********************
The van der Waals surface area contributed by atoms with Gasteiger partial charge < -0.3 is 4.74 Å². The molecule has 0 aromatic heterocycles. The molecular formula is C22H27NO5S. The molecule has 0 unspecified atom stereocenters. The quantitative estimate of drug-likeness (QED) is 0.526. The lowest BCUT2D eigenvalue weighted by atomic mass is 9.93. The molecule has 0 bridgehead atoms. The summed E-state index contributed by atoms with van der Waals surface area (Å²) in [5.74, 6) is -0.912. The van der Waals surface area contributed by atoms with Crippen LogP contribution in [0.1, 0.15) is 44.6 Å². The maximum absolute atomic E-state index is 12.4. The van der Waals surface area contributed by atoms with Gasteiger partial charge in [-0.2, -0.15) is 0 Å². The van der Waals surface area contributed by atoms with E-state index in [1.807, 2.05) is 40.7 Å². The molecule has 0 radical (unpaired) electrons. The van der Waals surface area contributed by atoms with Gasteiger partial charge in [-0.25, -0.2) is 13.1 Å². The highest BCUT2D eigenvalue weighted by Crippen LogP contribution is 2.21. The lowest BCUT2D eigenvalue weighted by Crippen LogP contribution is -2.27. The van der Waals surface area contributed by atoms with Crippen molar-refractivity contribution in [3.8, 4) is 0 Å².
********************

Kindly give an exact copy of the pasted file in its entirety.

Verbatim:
The van der Waals surface area contributed by atoms with Gasteiger partial charge < -0.3 is 4.74 Å². The molecule has 0 aromatic heterocycles. The molecular formula is C22H27NO5S. The molecule has 0 unspecified atom stereocenters. The quantitative estimate of drug-likeness (QED) is 0.526. The lowest BCUT2D eigenvalue weighted by atomic mass is 9.93. The molecule has 0 bridgehead atoms. The summed E-state index contributed by atoms with van der Waals surface area (Å²) in [5.74, 6) is -0.912. The van der Waals surface area contributed by atoms with Crippen LogP contribution in [0.1, 0.15) is 44.6 Å². The maximum absolute atomic E-state index is 12.4. The van der Waals surface area contributed by atoms with Gasteiger partial charge in [-0.2, -0.15) is 0 Å². The van der Waals surface area contributed by atoms with E-state index in [1.807, 2.05) is 40.7 Å². The molecule has 0 radical (unpaired) electrons. The van der Waals surface area contributed by atoms with Gasteiger partial charge in [-0.25, -0.2) is 13.1 Å². The highest BCUT2D eigenvalue weighted by Crippen LogP contribution is 2.21. The lowest BCUT2D eigenvalue weighted by Crippen LogP contribution is -2.27. The van der Waals surface area contributed by atoms with Crippen molar-refractivity contribution in [3.8, 4) is 0 Å².